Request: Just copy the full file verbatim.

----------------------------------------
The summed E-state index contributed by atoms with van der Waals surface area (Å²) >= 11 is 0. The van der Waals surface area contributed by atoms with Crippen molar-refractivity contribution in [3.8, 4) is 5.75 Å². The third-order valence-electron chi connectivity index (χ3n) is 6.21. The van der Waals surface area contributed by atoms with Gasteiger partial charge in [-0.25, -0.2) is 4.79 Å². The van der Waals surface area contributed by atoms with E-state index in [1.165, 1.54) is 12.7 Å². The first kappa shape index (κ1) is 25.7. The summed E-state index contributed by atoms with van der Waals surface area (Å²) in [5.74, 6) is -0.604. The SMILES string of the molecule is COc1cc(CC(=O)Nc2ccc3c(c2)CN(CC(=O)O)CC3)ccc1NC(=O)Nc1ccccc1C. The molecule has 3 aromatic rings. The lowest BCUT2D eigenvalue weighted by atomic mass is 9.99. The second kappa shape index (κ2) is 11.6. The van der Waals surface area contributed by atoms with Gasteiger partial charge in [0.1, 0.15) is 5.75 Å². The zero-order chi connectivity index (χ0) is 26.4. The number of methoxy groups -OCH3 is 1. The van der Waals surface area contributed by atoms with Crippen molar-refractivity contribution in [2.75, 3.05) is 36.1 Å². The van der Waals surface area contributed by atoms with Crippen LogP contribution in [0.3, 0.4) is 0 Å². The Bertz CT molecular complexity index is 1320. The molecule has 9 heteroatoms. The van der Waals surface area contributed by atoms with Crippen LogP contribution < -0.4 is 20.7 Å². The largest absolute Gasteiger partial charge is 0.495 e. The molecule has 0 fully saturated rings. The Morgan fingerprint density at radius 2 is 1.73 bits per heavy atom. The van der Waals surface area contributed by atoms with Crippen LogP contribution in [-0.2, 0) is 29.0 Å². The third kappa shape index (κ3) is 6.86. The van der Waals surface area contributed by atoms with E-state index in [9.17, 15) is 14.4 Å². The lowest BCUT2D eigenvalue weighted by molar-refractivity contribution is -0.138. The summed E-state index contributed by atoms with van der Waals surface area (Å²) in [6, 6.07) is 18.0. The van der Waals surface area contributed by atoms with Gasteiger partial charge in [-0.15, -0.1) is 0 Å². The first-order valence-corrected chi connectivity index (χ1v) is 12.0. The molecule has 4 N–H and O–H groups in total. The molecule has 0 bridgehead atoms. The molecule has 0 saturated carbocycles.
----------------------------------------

The summed E-state index contributed by atoms with van der Waals surface area (Å²) >= 11 is 0. The van der Waals surface area contributed by atoms with Crippen molar-refractivity contribution in [3.8, 4) is 5.75 Å². The third-order valence-electron chi connectivity index (χ3n) is 6.21. The van der Waals surface area contributed by atoms with Gasteiger partial charge in [-0.25, -0.2) is 4.79 Å². The van der Waals surface area contributed by atoms with E-state index in [1.165, 1.54) is 12.7 Å². The first kappa shape index (κ1) is 25.7. The summed E-state index contributed by atoms with van der Waals surface area (Å²) in [5.74, 6) is -0.604. The SMILES string of the molecule is COc1cc(CC(=O)Nc2ccc3c(c2)CN(CC(=O)O)CC3)ccc1NC(=O)Nc1ccccc1C. The molecule has 3 aromatic rings. The lowest BCUT2D eigenvalue weighted by atomic mass is 9.99. The second kappa shape index (κ2) is 11.6. The van der Waals surface area contributed by atoms with Gasteiger partial charge in [0.1, 0.15) is 5.75 Å². The zero-order chi connectivity index (χ0) is 26.4. The number of methoxy groups -OCH3 is 1. The van der Waals surface area contributed by atoms with Crippen molar-refractivity contribution in [2.75, 3.05) is 36.1 Å². The van der Waals surface area contributed by atoms with Crippen LogP contribution in [0.3, 0.4) is 0 Å². The Bertz CT molecular complexity index is 1320. The molecule has 9 heteroatoms. The van der Waals surface area contributed by atoms with Crippen LogP contribution < -0.4 is 20.7 Å². The largest absolute Gasteiger partial charge is 0.495 e. The molecule has 0 fully saturated rings. The Morgan fingerprint density at radius 2 is 1.73 bits per heavy atom. The van der Waals surface area contributed by atoms with Crippen LogP contribution in [-0.2, 0) is 29.0 Å². The third kappa shape index (κ3) is 6.86. The van der Waals surface area contributed by atoms with E-state index in [9.17, 15) is 14.4 Å². The lowest BCUT2D eigenvalue weighted by molar-refractivity contribution is -0.138. The summed E-state index contributed by atoms with van der Waals surface area (Å²) in [6, 6.07) is 18.0. The van der Waals surface area contributed by atoms with Gasteiger partial charge in [-0.15, -0.1) is 0 Å². The first-order valence-corrected chi connectivity index (χ1v) is 12.0. The molecule has 4 N–H and O–H groups in total. The molecule has 0 bridgehead atoms. The molecule has 0 saturated carbocycles.